The ultimate fate of a star shredded by a black hole

If a star (red trail) wanders too close to a black hole (left), it can be shredded, or spaghettied, by the intense gravity. Some of the star material swirls around the black hole, like water in a sewer, emitting many X-rays (blue). Recent studies of these so-called tidal disturbance events suggest that a significant fraction of the star’s gas is also blown outward by intense winds from the black hole, in some cases creating a cloud that obscures the disk. accretion and the high-energy events that occur within. . Credit: NASA/CXC/M. Weiss

In 2019, astronomers observed the closest example yet of a star that was shredded, or “spaghettified,” after getting too close to a massive black hole.

This tidal disturbance of a sun-like star by a black hole 1 million times more massive than itself took place 215 million light-years from Earth. Fortunately, this was the first such event bright enough for astronomers at the University of California, Berkeley to study the optical light of stellar death, specifically the polarization of light, to learn more about what that happened after the tearing of the star.

Their October 8, 2019 observations suggest that much of the star’s material was blown away at high speeds – up to 10,000 kilometers per second – and formed a spherical cloud of gas that blocked most emissions at high energy produced by the black hole engulfed the rest of the star.

Earlier, further observations of the explosion’s optical light, called AT2019qiz, revealed that much of the star’s material was being tossed outward in a powerful wind. But the new data on the polarization of light, which was essentially zero at visible or optical wavelengths when the event was brightest, tells astronomers that the cloud was likely spherically symmetrical.

“This is the first time anyone has inferred the shape of the gas cloud around a tidal spaghettied star,” said Alex Filippenko, a UC Berkeley astronomy professor and a member of the team. research.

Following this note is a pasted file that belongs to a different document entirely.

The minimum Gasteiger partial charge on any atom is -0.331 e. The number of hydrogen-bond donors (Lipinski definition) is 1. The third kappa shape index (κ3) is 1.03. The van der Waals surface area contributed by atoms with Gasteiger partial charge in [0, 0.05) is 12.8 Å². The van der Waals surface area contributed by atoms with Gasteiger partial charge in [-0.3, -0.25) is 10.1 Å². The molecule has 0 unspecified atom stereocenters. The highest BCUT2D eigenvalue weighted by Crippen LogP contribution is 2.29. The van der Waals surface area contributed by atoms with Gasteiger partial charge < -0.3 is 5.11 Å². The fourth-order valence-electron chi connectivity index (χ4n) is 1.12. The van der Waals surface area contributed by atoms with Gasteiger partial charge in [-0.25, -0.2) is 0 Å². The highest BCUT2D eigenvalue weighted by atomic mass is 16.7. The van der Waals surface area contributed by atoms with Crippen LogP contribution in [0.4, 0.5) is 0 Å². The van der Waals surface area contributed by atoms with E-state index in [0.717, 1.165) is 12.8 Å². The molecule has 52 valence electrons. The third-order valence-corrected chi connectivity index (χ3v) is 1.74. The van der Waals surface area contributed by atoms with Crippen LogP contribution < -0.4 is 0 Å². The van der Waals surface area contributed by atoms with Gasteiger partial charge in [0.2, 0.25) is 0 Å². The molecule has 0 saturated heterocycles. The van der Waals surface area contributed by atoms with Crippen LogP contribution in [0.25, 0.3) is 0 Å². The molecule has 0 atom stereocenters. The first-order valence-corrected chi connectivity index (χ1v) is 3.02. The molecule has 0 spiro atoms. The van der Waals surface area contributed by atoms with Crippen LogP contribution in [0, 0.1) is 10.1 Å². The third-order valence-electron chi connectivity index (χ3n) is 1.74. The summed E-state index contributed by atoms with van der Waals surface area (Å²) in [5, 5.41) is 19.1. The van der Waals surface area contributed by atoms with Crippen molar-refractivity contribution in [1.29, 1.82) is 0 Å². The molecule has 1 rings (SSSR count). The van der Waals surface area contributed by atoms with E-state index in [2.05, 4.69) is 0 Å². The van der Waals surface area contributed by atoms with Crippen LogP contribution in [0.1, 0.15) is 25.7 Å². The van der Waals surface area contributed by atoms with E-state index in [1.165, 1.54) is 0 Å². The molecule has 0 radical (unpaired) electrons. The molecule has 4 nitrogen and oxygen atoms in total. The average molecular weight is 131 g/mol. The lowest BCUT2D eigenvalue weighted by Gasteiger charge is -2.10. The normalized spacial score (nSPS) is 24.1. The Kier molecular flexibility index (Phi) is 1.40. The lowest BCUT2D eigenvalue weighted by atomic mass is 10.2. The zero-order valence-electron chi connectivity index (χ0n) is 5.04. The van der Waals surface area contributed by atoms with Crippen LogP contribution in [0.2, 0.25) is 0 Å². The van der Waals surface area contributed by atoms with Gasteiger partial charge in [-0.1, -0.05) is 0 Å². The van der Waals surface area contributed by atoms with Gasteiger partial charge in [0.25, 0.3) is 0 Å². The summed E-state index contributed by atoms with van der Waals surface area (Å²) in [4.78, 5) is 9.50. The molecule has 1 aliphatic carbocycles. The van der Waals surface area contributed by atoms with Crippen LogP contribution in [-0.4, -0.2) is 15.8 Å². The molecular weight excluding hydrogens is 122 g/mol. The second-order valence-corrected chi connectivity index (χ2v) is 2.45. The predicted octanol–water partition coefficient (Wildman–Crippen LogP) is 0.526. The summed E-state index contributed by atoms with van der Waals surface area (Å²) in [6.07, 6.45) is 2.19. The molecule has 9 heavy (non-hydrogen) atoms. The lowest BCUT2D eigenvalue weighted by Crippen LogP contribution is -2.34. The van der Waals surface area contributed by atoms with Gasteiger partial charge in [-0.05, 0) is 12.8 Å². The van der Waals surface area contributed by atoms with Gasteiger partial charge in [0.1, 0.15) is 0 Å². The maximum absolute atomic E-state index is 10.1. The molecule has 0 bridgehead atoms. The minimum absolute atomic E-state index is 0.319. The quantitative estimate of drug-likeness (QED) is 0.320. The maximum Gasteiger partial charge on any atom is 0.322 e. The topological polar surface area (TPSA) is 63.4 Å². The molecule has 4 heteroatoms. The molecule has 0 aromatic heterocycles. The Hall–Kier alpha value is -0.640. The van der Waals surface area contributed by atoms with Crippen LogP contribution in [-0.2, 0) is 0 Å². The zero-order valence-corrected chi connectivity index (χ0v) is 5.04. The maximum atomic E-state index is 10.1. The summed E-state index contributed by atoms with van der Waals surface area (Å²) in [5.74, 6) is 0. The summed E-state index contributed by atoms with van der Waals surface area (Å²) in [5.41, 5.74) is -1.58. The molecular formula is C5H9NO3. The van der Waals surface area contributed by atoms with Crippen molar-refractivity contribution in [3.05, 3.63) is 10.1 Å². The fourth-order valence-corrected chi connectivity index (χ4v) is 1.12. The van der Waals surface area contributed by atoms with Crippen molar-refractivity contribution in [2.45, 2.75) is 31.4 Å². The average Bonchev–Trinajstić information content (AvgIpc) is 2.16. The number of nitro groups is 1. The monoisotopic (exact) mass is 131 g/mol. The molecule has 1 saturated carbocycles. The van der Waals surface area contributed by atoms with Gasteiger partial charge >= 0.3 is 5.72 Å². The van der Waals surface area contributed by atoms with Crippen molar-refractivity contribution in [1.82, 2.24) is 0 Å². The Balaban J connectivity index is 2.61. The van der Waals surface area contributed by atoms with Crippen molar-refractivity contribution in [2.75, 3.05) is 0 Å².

The findings support an answer to why astronomers don’t see high-energy radiation, such as X-rays, from many of the dozens of tidal disturbance events observed to date: X-rays, which are produced by materials torn from the star. and swept into an accretion disk around the black hole before falling inward, are masked by gas blown outward by the black hole’s powerful winds.

“This observation rules out a class of solutions that have been proposed theoretically and gives us a stronger constraint on what happens to the gas around a black hole,” said UC Berkeley graduate student Kishore Patra, lead author of the study. “People have seen other evidence of wind coming out of these events, and I think this polarization study definitely reinforces that evidence, in the sense that you wouldn’t get a spherical geometry without having a sufficient amount of wind. The Interestingly, a significant fraction of the inward-rotating stellar material does not ultimately fall into the black hole – it is expelled from the black hole.”

Polarization Reveals Symmetry

Many theorists have speculated that stellar debris forms an eccentric asymmetric disk after disturbance, but an eccentric disk should show a relatively high degree of polarization, which would mean that perhaps several percent of the total light is polarized. This was not observed for this tidal disturbance event.

“One of the craziest things a supermassive black hole can do is shred a star by its enormous tidal forces,” said team member Wenbin Lu, an assistant professor of astronomy at UC. Berkeley. “These stellar tidal disturbance events are one of the few ways astronomers know of the existence of supermassive black holes at the center of galaxies and measure their properties. However, due to the extreme computational cost of numerically simulating such events, astronomers still don’t understand the complicated process after a tidal disturbance.”